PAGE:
It Is What It Is.

Heavy Metal Mortgage

An Audio-biography, by S J Holetz

"In the morning I raise my head, and I'm thinkin' of days gone by.
And the thing I want out of"

Dun nuh nuh nuh nuh nuh nuh nuh

I WANT YOU! I want yooooouuuuu!"

Steve, Age 7: "What is THAT?"
Friend -"Kiss. Rock N Roll Over"
Steve: "Wow!"

And just like that I was hooked. Growing up in rural Northern California, music was playing around the house or in the
car as long as I can remember. I’ve always enjoyed listening to music of almost any kind, from the 50's rockabilly and
Elvis hits that my Mom loves to the twangy testimonials of the country western that my Dad enjoys, although it would take
decades for me to be willing to admit THAT one. But I never really had music of my own until I heard that first power chord,
 that sweet crunch that never fails to send waves of pleasure through my brain. While I have come to love music from so many
different genres, from the  the sensuous eternal thump of the Blues, the fierce unbridled creativity of Jazz, the skittering joyous
frenzy of Ska, to the driving precision of Techno, no other music has ever given me the same physical reaction that I get from
the heavy stuff. Hard Rock, Heavy Metal, Trash or Death or Grindcore; in all of its guises it never fails to please. Whenever
I hear that wall of distortion in Flying High Again, or those blistering high notes during the solo in No One Like You, even
now, 20 years after first listen, those sounds still give me the same exquisite chills.

Kiss were a preposterously easy sell for a 7-year old boy. They looked like a cross between aliens and superheroes, had
catchy songs with a great guitar sound, and the bassist spit blood and breathed fire. Are you kidding me?  So, after hearing
that first Kiss track, I asked for it immediately. My Mom really came through for me on my next birthday.  I received both
the desperately yearned for tape and my first stereo system, a black rectangular cassette player. This particular model featured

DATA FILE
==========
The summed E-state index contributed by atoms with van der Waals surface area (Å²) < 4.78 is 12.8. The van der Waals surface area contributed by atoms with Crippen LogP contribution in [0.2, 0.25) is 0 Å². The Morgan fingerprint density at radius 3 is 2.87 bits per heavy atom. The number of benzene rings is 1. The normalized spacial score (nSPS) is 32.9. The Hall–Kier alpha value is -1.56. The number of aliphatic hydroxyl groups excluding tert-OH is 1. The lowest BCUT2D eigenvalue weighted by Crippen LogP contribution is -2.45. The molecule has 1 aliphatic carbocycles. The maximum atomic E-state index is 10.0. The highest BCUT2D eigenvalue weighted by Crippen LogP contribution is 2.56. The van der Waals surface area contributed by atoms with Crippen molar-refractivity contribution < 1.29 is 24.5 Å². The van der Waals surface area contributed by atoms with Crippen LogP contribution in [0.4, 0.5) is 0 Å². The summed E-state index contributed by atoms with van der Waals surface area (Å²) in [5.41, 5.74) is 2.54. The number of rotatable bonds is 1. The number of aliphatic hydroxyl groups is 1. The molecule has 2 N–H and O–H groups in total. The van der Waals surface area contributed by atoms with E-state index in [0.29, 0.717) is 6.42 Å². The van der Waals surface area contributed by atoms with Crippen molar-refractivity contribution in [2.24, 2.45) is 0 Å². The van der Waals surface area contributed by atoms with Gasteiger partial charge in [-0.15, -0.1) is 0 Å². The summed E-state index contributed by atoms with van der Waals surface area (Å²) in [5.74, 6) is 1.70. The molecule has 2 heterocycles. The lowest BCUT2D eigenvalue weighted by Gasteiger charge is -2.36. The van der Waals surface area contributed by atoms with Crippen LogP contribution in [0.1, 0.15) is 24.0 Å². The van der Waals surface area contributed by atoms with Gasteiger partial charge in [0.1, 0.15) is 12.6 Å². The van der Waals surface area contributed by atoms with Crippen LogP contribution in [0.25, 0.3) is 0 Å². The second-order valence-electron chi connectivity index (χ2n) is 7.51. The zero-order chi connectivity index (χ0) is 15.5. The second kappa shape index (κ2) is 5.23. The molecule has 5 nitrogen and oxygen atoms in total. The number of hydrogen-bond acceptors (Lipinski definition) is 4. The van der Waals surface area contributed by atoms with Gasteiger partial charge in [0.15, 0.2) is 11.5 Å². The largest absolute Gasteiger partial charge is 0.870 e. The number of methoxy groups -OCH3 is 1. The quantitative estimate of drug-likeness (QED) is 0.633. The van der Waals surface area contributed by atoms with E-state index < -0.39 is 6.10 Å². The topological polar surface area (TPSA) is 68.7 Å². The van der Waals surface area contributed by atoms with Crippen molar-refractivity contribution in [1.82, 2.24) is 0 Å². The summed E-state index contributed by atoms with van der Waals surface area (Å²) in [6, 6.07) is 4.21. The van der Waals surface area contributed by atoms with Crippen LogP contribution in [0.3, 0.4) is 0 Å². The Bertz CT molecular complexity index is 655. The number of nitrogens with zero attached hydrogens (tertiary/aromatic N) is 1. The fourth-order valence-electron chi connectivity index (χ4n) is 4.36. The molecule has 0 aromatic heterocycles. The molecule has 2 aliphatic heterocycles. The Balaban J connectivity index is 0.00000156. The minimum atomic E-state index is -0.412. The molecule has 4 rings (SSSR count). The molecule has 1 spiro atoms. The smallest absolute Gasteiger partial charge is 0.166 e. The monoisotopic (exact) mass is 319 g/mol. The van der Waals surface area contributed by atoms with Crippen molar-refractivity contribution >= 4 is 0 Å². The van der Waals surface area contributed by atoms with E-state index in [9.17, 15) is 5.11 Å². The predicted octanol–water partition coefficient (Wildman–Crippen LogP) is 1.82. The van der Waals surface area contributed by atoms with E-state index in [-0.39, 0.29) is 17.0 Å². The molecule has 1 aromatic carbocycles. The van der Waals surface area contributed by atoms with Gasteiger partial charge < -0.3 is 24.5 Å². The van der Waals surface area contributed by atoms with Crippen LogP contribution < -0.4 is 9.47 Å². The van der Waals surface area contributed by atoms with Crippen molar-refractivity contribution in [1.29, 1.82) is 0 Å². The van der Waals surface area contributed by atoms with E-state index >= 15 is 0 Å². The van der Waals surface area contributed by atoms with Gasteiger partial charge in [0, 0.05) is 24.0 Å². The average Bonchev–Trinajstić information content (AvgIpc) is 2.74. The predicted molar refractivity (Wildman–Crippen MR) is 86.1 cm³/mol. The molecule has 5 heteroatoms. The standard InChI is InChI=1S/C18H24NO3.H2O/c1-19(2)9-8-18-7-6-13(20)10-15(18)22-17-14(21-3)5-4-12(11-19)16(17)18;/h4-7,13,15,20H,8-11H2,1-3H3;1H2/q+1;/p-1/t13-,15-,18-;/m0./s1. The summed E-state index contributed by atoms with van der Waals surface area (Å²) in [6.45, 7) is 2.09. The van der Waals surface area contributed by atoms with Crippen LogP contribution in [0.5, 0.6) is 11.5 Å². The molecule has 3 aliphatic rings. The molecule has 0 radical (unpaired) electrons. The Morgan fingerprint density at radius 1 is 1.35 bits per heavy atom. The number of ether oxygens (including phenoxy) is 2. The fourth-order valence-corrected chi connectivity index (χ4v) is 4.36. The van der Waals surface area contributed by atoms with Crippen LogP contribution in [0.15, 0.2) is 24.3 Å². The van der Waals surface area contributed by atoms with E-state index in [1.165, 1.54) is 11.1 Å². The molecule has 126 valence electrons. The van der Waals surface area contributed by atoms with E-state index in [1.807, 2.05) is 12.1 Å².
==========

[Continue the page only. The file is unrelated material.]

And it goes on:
a speaker grill that would assault my tender ears with the cold efficiency of a cheese grater as I held it tightly to my head,
quietly rocking out after lights out. Fortunately, I suffered little permanent damage from either the speaker or the lyrics.
At the time, my young mind was ill-equipped to grasp the complexities of the world around me, so I remained completely
oblivious to the fact that the primary lyrical concern of this particular work was: sex with groupies. But I will return to
the subject of metal lyrics later. The seeds were now sown, although it would be years until they would blossom, as I
was distracted by the wonders of Star Wars and my own limited earning potential.

 Dunt! Duh Duh Dunt! Duh Duh Dunt!
Deer neer neer neer Neer!
Dunt! Duh Duh Dunt! Duh Duh Dunt!
Duh-dunt! duh-dunt! duh-dunt! duh-dunt!

 Steve, Age 12: "What is that?"
Friend -"AC/DC. Back In Black."
Steve: "Duuuuude!"

AC/DC. Judas Priest. Ozzy Osbourne. Scorpions. Motorhead. Van Halen.
Thankfully I was never forced to resort to Klosterman-like levels of fraud to quench my insatiable thirst for metal,
but by the time I reached junior high my early initiation into the fields of agricultural irrigation and the movement thereof
had given me the financial ability to grow my collection of vinyl and cassettes exponentially. Soon I found myself knee
deep in both alfalfa and the New Wave Of British Heavy Metal. Proudly sporting my black metal band T-shirt, a look
that undoubtedly impressed both the ladies that weren’t there and the livestock that were, I would finish my hand-line
chores then voraciously comb the pages of Hit Parader and Circus magazine looking for the next big thing. And soon I
 found it. In a full page article in Hit Parader I learned of a British act that had suffered sinister goings-on during the